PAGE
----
Parental involvement seems to be a major part of the school's success. The administration and staff are very supportive of parent engagement in and out of the classroom. The PTSA supports the school with aides in addition to programs and social events. The curriculum is 'one size' per the district's instruction but teachers we've had were all flexible to provide a challenging level appropriate for each child.
This school is inconsistent, to say at least. There are both great and terrible teachers. The math program in Bellevue is horrible, and both school and district is deaf to parent's concerns. The school resists to any parent's objections and concerns because it goes against their 'feel good' policy. 'Substance' is sacrificed, so everybody can 'feel good' about the school and curriculum. The PTSA seems to subscribe to this 'feel good' policy as well. I went to meetings where the principal asked parents not to tell their opinion directly, just through notes, etc... Indirect participation is much easier to control.
School has a great environment for learning but lacking in substance. The school is definitely divided when it comes to the community. The school is very diverse and yet there is a division among Asians and Whites.
Unsafe playground: the ptsa, the administration and the teachers are begging to get more parents to volunteer on the playground, but there has been little response. The principal needs to fix this problem, but hasn't. The school district needs to insure the safety and well being of our children on the playground.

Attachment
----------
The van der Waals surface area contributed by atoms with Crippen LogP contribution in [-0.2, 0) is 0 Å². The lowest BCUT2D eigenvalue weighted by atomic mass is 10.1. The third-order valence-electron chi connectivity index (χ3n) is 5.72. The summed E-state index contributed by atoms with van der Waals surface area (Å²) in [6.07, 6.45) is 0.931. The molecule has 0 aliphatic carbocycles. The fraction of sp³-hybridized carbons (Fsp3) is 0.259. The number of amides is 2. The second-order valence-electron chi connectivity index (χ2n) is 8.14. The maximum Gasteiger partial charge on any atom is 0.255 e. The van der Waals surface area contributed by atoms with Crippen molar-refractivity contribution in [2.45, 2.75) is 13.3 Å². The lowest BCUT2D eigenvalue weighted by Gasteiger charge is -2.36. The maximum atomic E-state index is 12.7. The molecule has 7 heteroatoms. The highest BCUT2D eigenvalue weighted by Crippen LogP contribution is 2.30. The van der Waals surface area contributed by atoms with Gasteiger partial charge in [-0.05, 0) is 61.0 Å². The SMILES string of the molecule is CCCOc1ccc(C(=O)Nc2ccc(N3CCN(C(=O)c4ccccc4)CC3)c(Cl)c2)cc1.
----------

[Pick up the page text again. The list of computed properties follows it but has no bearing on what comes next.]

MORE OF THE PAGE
Our son, now 19, went to Somerset. Now we have a 5th grader there. The school has consistently provided an outstanding learning environment with the highest caliber of teachers, and huge parent involvement. Only two comments. This may be a district issue as well: 5th grade students should not be forced to play an instrument. They should be given the choice to play one or not play one. Band & Orchestra should be separate classes made up of only those students, as they are in middle and high school. DARE: Canceling this program was a huge loss for Somerset. This program should have been salvaged at all costs.
With 4-5 classes of each grade, getting a great teacher is a 'hit or miss' experience. We have a new principal and the building is new and very impressive. However, Somerset is very crowded and congested; the parking lot at the begining and end of the day is a safety nightmare. Their 'new' math program seems like an experiment with no proof that it will educate the children any better. Somersets stark racial demographics divide the school socially. This is extremely disgouraging as no one seems comfortable to speak up to address the situation or to suggest ways to mend the divide. It's is only spoken of in hushed tones among the parents and accepted as just 'the way things are' ... which is very sad indeed.
Somerset Elementary has an exemplary reputation in the community as a place for excellent learning complemented by extraordinary parent support. Test scores on the WASL and Iowa tests continue to rank extremely high. Membership in the PTSA is higher than any other elementary school in the state. Because of its demographics, Somerset Elementary does not receive the additional state and federal funding for which other schools qualify. The principal, therefore, must manage funds very closely with the meager budget dollars allotted. PTSA funding has helped and will continue to help to provide funds for field trip transportation, classroom supplies, instructional aides, assemblies, and many more. The school building will be demolished at the end of June 2003. A new state-of-the-art building will be built in its place and ready for occupancy in the fall 2004. Students will attend Somerset at a temporary location for the 2003-2004 school year at Bellewood.